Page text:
Size wise, it was grew two inches in wheelbase and five inches in length – this was the start of the Victor’s growth away from what perhaps should have been its target competitors – the Ford Cortina, Hillman Minx and even the Morris Oxford. Better news was the increased torsional rigidity and the significant weight reduction.
Vauxhall had an unexpected extra offering in 1961 also – the Vauxhall VX4/90 (VX for Vauxhall, 4 cylinder and 90 mph), probably the first attempt in Britain at making a relatively affordable sporting saloon purely as a derivative of the mainstream car, rather than as a separate product, such as the Rootes Sunbeam-Talbot 90. Prior to this, buyers had two choices – a Ford, Vauxhall, Hillman or Morris saloon, a more expensive MG or Sunbeam, or a luxury rather than sport Wolsley 15/60, or spring for a much more expensive imported car, such as a Lancia. There was no compact Triumph 2000 or Rover 2000 until 1963; the Sunbeam Rapier was 2-door only, the Cortina GT was still a few years away. and the Triumph Dolomite 10 years away. A true pioneer, not wholly unlike the 1964 Pontiac GTO.
Vauxhall succeeded with the VX4/90 in establishing a sub-brand that lasted for four generations and 15 years, and which always had something more than stripes and a rev-counter to distinguish it from the base car. The first VX4/90 had a revised version of the 1.5 litre OHV engine, with twin Zenith carburettors, a revised camshaft, disc brakes at the front and front bucket seats. Full instrumentation and side stripes completed the package.
The FB did more good business for Vauxhall – 328,000 cars in 3 years.
In 1964, Vauxhall replaced the FB with the FC, also known as the Victor 101. The name was said to stand for 101 improvements over the FB. It shared a lot with the FB – in fact it was essentially a new body on top of the FB floor pan, with carry over engines and gearboxes. Styling wise, it had more in common with the 1963 Viva HA and larger Cresta PC, launched in 1965, than the Victor FB. The offer remained essentially the same under the new skin – dimensionally it was practically unchanged, the engine grew to a full 1.6 litres and there was a fourth gear, but you could still have a bench seat and a column change 3 speed box if you wanted.
Vauxhall made a big play with the curved door glass, which was a first in the UK, and a double curvature rear window was claimed to add rear headroom and to be better at resisting dirt and rain. The interior took a significant step forward as well. There was a VX4-90 version, of course, still with twin Zenith carburettors and side stripe.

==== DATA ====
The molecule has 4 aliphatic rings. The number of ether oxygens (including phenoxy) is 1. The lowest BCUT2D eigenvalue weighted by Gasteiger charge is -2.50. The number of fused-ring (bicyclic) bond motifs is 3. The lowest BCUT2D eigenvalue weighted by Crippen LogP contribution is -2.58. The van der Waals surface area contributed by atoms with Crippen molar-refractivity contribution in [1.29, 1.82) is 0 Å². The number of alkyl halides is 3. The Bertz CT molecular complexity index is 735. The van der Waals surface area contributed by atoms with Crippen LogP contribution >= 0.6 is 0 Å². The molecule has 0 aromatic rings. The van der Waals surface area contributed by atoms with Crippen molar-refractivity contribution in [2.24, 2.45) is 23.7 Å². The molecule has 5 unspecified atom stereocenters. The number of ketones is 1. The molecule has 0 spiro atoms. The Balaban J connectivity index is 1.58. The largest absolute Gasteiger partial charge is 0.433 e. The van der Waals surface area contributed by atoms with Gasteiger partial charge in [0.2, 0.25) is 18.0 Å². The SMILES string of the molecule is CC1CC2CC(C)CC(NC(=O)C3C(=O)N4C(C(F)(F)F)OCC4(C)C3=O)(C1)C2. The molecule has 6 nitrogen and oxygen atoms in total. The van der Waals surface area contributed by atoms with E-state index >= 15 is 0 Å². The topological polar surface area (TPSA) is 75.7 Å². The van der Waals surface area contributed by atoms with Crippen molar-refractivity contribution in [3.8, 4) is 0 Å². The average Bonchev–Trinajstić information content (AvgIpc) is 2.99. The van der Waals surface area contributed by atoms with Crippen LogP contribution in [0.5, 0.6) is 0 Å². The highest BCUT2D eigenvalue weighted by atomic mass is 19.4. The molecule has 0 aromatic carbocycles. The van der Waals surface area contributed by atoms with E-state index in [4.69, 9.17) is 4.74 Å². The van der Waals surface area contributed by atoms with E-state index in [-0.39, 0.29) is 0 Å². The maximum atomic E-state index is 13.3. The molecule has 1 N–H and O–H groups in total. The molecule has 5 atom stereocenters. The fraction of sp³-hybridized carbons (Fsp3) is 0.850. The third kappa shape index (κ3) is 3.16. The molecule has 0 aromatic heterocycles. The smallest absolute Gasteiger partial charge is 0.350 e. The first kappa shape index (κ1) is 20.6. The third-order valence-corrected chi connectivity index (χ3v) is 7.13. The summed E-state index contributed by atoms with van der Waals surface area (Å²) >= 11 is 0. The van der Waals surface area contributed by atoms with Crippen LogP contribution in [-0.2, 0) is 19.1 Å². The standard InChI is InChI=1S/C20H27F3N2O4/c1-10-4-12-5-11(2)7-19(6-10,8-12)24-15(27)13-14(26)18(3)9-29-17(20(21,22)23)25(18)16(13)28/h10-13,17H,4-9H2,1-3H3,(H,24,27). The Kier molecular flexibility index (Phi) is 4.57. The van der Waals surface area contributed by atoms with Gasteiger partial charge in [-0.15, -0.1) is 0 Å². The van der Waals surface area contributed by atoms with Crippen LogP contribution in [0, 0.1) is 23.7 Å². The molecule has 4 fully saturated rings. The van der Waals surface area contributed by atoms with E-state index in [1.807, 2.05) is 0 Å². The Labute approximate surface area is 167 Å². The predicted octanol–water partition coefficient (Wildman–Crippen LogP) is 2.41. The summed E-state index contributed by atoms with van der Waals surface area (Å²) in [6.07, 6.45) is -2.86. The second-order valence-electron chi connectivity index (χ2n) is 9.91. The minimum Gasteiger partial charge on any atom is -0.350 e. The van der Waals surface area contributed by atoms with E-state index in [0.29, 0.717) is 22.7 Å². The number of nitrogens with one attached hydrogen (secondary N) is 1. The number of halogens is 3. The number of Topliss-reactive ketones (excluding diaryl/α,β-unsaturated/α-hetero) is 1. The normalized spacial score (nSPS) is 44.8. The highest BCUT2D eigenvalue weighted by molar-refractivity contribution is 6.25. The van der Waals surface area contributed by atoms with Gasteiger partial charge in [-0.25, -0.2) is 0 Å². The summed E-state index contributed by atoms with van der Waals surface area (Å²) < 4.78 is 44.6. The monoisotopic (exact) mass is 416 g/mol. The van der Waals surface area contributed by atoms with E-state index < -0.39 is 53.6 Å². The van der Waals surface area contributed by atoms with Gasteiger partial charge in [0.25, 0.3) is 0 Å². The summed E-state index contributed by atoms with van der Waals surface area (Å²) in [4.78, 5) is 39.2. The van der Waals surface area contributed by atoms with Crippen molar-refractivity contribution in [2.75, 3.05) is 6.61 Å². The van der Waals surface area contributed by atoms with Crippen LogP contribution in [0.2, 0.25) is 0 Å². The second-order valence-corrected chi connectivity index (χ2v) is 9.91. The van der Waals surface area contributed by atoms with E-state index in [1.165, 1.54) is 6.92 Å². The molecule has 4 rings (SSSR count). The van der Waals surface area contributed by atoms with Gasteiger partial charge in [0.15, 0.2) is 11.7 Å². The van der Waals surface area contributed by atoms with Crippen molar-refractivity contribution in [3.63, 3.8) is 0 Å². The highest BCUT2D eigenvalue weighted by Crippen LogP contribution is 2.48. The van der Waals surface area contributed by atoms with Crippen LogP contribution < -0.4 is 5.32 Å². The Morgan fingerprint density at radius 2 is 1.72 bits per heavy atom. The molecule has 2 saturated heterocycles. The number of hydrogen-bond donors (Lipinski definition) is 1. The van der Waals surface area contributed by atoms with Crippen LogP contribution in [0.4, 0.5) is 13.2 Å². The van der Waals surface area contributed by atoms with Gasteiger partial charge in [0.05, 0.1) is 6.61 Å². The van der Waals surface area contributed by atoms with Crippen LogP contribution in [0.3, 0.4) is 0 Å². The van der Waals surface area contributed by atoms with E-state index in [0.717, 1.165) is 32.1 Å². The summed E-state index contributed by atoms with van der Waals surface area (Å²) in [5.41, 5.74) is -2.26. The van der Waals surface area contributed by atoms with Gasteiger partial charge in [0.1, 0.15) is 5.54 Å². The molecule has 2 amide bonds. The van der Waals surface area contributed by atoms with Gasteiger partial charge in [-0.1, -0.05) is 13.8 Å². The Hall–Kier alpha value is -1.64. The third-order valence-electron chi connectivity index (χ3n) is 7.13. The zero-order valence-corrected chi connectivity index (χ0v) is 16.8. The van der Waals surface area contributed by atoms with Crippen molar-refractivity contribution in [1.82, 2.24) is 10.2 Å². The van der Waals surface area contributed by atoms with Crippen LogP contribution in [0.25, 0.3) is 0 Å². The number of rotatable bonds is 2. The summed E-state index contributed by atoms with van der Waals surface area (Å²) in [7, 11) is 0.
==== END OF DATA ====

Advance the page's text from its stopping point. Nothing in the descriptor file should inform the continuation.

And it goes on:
There had always been a Victor estate; indeed it was the first estate to be factory built by Vauxhall and the FC was no exception, which made probably the most attractive Victor estate yet. Vauxhall also built two van versions of the estate for evaluation and used by the company for a period – and tried a Perkins diesel engine in the car as well.
The biggest challenge for the Victor came from Dagenham – the Ford Cortina was now well on its way to market domination, and whilst the 1966 Cortina Mk2 was not aimed directly at the Victor, it offered most of what the Victor did for a little less money. Typically, the Cortina cost 5-8% less than a comparable Victor, and delivered almost the same. Vauxhall had sold 235,000 FC Victors, but needed to do something to meet the Cortina head on. Instead, they chose to avoid Ford.
In 1967, Vauxhall showed an all-new Victor the FD. Not only was the styling a definite departure from the FC, the engineering was too. Wishbone front suspension and a live rear axle with trailing arms and a Panhard rod were significant upgrades from the earlier cars. But the big news was a brand new engine, known as the slant-4. This was the last engine Vauxhall would develop by itself, and was planned as part of wide range of engines, including a V8 – hence the slant nature of the four cylinder – in a similar way to the Triumph Dolomite and Stag engines. It was also one of the first to use a belt drive for the overhead camshaft, and was offered in the Victor in 1.6 litre and 2.0 litre sizes.
Vauxhall was clearly moving the Victor upmarket away from the Cortina, trying to find a space between the Cortina and the larger Zephyr and Zodiac range. The car grew to a wheelbase of 102 inches and length of 177 inches; the Mk 2 Cortina was 98 inches and 168 inches, the Zephyr was 107 inches and 183 inches. The Victor sat almost exactly half way, and offered a 2.0 litre engine that the Mk 2 Cortina did not.
With the new platform utilising suspension design that would not show on its British competitors until the next decade, the new OHC engine and the sharp, contemporary styling, one didn’t have to a complete Vauxhall addict to describe it as not the last British midsize car of the 1960s, but the first of the 1970s. It was not as conceptually advanced as cars such as the Issigonis designed products BMC were offering, or the Renault 16, but for a high volume saloon it was right up there on most counts.
And unlike the F series, there was absolutely no need to call the Style Police either. None at all; in my view, this is one of the best looking British cars of the 1960s, not that that is a valid excuse for advertising like this.